One of the most fundamental questions in astronomy is that of just how many galaxies the universe contains. The landmark Hubble Deep Field, taken in the mid-1990s, gave the first real insight into the universe’s galaxy population. Subsequent sensitive observations such as Hubble’s Ultra Deep Field revealed a myriad of faint galaxies. This led to an estimate that the observable universe contained about 200 billion galaxies.
The new research shows that this estimate is at least 10 times too low.
Tardigrades are known to be able to go for decades without food or water, to survive temperatures from near absolute zero to well above the boiling point of water, to survive pressures from near zero to well above that on ocean floors, and to survive direct exposure to dangerous radiations.
It’s been 74 years since Japan attacked Pearl Harbor on December 7, 1941, and we’re just now getting a good look at the wreckages of the attack’s first few casualties on the ocean floor.
Twenty-seven Catalina PBY-5 seaplanes that were docked at the Kāne‛ohe Bay, located approximately 20 miles away from Pearl Harbor, were destroyed and sunk to the bottom of the bay in a cloudy, dark murk that prevented photographers from taking proper photos of the wreckage.
Yesterday, results were released from an international team led by Alexandre Santerne from Instituto de Astrofísica e Ciências do Espaço, where they measured 129 objects-of-interest identified by Kepler for a period of five years. They did spectroscopic analysis, which means they studied the individual wavelengths of light coming from the star, and expected a false positive rate of about 10-to-20%, which is what most scientists estimated.
But they found, instead, that over half (52%) of the planetary candidates were, in fact, eclipsing binaries, with another three candidates turning out to be brown dwarfs.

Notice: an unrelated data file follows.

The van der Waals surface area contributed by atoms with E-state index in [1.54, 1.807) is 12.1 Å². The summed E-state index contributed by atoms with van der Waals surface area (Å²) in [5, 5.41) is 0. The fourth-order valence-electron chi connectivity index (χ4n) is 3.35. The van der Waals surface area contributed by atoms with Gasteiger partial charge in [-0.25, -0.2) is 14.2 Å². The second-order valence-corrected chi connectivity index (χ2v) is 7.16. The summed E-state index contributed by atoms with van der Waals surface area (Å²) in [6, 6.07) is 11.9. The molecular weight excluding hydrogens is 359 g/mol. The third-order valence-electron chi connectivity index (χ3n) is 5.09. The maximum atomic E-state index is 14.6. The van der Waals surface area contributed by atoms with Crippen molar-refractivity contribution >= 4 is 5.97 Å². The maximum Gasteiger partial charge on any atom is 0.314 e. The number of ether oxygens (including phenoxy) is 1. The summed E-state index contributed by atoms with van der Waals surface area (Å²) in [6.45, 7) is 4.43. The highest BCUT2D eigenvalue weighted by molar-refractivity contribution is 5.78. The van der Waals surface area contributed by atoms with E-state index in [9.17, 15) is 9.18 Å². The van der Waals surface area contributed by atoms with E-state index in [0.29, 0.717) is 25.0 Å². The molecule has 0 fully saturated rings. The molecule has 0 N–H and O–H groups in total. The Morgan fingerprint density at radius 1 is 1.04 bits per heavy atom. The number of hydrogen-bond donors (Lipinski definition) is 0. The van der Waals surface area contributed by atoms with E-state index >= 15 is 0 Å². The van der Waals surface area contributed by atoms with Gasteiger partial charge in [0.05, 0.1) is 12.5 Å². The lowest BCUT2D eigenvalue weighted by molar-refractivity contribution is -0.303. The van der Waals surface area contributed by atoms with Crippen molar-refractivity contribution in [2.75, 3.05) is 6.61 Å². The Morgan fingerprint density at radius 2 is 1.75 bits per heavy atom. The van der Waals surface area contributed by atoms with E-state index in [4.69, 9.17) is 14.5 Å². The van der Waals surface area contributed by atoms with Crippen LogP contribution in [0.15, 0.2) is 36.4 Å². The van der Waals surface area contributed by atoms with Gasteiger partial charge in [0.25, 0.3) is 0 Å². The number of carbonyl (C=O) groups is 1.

“The idea behind ‘Transit’ is to document how people interact and how lives intersect and bind while traveling.” says Remera, a photographer born in Rwanda in 1981. Now living and working in Luxembourg, Remera got into photography through workshops and classes while studying in Strasbourg. Then in 2010, he fell deeper into love with the art form while travelling.
Twenty years ago today, an invisible object circling an obscure star in the constellation Pegasus overturned everything astronomers knew about planets around other stars. No, the fallout was even bigger than that. The indirect detection of 51 Pegasi b—the first planet ever found around a star similar to the sun—revealed that they had never really known anything to begin with.
More than 12 billion years ago, a sea of stars fell into orbit around a baby black hole, and became a galaxy, one of the first.
The formation of this galaxy, and others like it, was a momentous event in cosmic evolution. This galaxy and its brethren helped to clear hydrogen gas left over from the Big Bang, making our universe transparent to light.